Art critics aren’t paid to stare down the artist’s initial seconds into their work and guess what may come. Millions of possibilities could spring to life in an audience, if there were, in fact, bystanders in a painter’s solitary studio. What could that first stroke become, an eyebrow, the beginning of night, the mistake that’s later painted over? Ryan Hopkinson and Andrew Stellitano—two artists with focuses in photography, installation work, and art direction—decided to evaluate and explore the idea in their series Strokes.
The project came to be by way of a chat about how and why certain art pieces, painting specifically, could be defined by movement, style, or history. From there, the dialogue evolved into deeper curiosity, ultimately asking, could you define a piece of work from the very first paint stroke?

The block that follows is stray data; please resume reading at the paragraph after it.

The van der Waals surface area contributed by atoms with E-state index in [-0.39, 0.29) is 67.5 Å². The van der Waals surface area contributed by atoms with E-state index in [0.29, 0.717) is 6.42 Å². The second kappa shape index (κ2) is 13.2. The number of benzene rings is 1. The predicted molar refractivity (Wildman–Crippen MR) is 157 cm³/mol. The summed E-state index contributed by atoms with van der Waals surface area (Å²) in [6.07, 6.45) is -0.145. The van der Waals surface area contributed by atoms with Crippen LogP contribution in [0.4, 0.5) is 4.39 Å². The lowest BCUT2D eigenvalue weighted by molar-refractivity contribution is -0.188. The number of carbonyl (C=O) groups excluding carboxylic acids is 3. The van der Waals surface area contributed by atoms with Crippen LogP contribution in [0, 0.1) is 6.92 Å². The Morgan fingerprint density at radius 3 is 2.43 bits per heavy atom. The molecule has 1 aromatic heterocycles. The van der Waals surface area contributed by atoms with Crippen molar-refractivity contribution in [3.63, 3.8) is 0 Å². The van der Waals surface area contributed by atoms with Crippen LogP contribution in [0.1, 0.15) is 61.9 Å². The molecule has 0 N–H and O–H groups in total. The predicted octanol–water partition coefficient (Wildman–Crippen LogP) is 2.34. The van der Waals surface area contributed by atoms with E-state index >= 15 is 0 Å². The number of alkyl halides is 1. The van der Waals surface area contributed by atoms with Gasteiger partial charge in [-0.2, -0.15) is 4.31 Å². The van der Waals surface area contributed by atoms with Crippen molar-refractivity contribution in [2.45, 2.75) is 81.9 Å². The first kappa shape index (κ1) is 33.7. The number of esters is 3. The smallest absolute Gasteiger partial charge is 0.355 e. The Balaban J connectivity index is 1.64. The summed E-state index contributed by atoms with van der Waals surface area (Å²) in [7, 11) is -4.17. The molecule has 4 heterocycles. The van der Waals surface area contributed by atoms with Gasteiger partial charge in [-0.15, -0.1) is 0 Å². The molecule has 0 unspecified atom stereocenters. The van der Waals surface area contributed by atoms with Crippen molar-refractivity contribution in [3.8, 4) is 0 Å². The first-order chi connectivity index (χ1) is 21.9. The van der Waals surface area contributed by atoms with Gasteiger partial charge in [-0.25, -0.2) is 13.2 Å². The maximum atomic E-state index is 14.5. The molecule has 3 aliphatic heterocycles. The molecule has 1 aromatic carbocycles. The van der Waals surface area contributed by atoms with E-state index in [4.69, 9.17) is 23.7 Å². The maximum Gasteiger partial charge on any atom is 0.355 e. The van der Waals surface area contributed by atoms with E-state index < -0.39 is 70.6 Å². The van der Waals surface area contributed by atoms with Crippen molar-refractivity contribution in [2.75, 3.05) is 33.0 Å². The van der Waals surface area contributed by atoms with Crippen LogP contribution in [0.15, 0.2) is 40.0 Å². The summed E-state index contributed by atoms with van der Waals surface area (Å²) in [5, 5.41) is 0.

As Hopkinson explained to It’s Nice That, “Each stroke is completely unique and handmade. We tested a varying range of materials to find the most flexible and durable, as we wanted to flex and skew each stroke at will. I think the hardest part was getting the texture looking correct. We needed to delicately apply each look to create a diverse range to sculpt and then shoot.”
Source: Two Artists Explore the Nature of a Painting’s First Stroke